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New legislation could crack down on hostile work environments

There is never a time when it's acceptable to struggle with harassment at work. You shouldn't be discriminated against for your race, gender or other differences, and you deserve to work in an environment where you are accepted and appreciated for the work you do.

All employers in New Jersey should have sexual harassment and discrimination policies, which is a topic that is part of several reforms Governor Phil Murphy has proposed in the state. He believes that having these policies, as well as providing training to prevent discrimination and harassment, would create safer work environments for anyone working in the state.

The proposal came after there was attention placed on how his campaign, as well as other organizations, handle complaints of harassment or other issues. Now, if passed, the bills would require public reports that would allow policymakers to see how common harassment really is and take steps to address it.

How would the proposed legislation help?

The legislation would first start by defining what a hostile work environment is much more clearly. That would include stating that it would only take a single incident of harassment, which doesn't have to be physical, to create that hostile environment. The proposed legislation would also give victims up to three years to file a lawsuit and up to a year to file a complaint with the New Jersey Division on Civil Rights. The legislation defines that the protections would be extended to unpaid workers and domestic workers as well, helping anyone who faces harassment or discrimination in the workplace.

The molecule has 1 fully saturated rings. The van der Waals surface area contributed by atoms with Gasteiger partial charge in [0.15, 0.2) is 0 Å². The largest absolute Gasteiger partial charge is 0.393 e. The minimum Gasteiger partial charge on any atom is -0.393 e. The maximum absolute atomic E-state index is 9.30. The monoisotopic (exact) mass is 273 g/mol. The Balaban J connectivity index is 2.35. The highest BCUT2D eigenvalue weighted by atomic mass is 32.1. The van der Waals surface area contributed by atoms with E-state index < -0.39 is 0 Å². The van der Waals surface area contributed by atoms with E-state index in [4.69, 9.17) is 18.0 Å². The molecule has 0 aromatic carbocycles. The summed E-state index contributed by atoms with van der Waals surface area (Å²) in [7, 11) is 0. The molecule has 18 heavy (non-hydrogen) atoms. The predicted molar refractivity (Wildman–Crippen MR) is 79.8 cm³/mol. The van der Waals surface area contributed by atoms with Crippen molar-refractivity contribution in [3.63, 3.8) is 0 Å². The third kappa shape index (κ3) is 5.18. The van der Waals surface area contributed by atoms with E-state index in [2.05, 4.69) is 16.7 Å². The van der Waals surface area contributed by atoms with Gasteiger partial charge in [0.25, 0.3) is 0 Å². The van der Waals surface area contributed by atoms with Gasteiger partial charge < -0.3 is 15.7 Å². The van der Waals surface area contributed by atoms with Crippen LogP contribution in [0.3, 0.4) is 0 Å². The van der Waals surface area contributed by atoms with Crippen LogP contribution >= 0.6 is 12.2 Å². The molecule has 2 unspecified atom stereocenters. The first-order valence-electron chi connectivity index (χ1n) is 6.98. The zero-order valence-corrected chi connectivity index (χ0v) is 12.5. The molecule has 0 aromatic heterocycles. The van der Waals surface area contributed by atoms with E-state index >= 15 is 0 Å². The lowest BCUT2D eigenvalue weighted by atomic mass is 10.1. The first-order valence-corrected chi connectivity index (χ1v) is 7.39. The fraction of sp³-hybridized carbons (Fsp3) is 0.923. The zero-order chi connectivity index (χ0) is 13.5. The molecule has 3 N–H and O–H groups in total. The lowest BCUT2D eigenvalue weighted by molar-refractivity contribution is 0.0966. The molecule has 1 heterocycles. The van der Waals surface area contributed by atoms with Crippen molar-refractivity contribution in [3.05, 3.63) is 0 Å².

Why don't people always report incidents of harassment?

It is often because of the differences in power. For domestic workers, like in-home nannies, reporting an employer could lead to a fear of retaliation. For a new employee, reporting the boss of an enterprise might feel like such a discrepancy that they wouldn't be believed.

The reality is that harassment, assault and other issues happen often in workplaces across the United States. New Jersey is looking into how it can address those issues and encourage more education and support for employees, employers and others.

What do you do if you're a victim of sexual harassment or other workplace violations?

If you can, you should report the incident to your Human Resources department and make sure that the complaint is handled. In some cases, a coworker, for example, could be fired over the violation. If your complaint is not handled seriously, then it may be time to speak with your attorney.

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